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Osteopontin in rheumatoid arthritis

Blocking the osteopontin epitope SLAYGLR can stop cell infiltration in arthritic joints

Tudor Toma(t.toma@imperial.ac.uk)

Rheumatoid arthritis is a chronic inflammatory disease characterized by joint destruction and the proliferation of synovium. It has been suggested that the extracellular matrix protein osteopontin (OPN) may facilitate this destruction, but the molecular mechanisms involved have been unclear. In the July 15 Journal of Clinical Investigation, Nobuchika Yamamoto and colleagues at the Fujisawa Pharmaceutical Company show that a cryptic epitope, the SLAYGLR sequence of murine OPN, is critically involved in the pathogenesis of inflammatory arthritis and associated joint destruction (Journal of Clinical Investigation, 112:181-188, July 15, 2003).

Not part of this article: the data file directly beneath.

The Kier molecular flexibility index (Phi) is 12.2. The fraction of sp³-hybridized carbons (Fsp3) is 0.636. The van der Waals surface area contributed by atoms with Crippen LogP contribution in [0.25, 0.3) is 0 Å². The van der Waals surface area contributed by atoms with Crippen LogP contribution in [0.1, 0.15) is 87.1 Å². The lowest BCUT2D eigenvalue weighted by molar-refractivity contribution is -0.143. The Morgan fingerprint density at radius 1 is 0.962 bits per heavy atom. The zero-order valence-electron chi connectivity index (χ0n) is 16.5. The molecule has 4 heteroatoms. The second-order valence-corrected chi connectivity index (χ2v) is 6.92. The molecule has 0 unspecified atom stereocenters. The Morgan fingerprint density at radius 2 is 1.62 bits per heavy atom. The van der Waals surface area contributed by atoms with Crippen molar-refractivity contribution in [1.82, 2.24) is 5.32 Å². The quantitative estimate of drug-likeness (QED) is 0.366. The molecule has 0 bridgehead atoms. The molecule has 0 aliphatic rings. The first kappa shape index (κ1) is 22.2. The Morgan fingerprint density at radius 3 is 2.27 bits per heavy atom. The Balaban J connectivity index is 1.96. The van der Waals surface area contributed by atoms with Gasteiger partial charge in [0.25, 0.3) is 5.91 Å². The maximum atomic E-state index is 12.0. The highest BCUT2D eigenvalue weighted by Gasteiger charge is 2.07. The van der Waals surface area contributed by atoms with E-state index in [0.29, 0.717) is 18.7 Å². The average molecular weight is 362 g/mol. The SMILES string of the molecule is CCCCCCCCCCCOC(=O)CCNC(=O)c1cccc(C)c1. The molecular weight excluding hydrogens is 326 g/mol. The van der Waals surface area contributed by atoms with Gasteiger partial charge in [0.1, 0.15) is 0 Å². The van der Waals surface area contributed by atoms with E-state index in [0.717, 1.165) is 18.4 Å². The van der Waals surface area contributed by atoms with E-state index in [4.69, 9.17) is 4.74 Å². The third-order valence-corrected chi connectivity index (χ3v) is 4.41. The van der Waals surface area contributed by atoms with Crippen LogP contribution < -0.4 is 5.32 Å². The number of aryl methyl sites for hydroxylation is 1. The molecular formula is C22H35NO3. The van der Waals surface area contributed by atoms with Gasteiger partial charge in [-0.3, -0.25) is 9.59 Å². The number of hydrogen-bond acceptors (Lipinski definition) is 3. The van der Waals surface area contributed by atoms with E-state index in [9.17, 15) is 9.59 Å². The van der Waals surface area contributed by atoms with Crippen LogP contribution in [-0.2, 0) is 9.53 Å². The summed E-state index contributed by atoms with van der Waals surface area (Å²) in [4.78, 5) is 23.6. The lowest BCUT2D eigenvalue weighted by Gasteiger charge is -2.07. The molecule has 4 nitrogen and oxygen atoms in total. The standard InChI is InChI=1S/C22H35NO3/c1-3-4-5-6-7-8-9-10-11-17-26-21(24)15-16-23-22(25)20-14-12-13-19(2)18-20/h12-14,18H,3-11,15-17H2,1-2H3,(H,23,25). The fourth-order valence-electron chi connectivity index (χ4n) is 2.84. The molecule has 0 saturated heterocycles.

Yamamoto et al. examined splenic monocytes from a murine model of rheumatoid arthritic mice. They observed that the M5 antibody—specific for the SLAYGLR sequence of murine OPN—abrogated monocyte migration toward the thrombin-cleaved form of OPN. In addition, they showed that M5 inhibited the proliferation of synovium, bone erosion, and inflammatory cell infiltration in arthritic joints.

"The study of Yamamoto...

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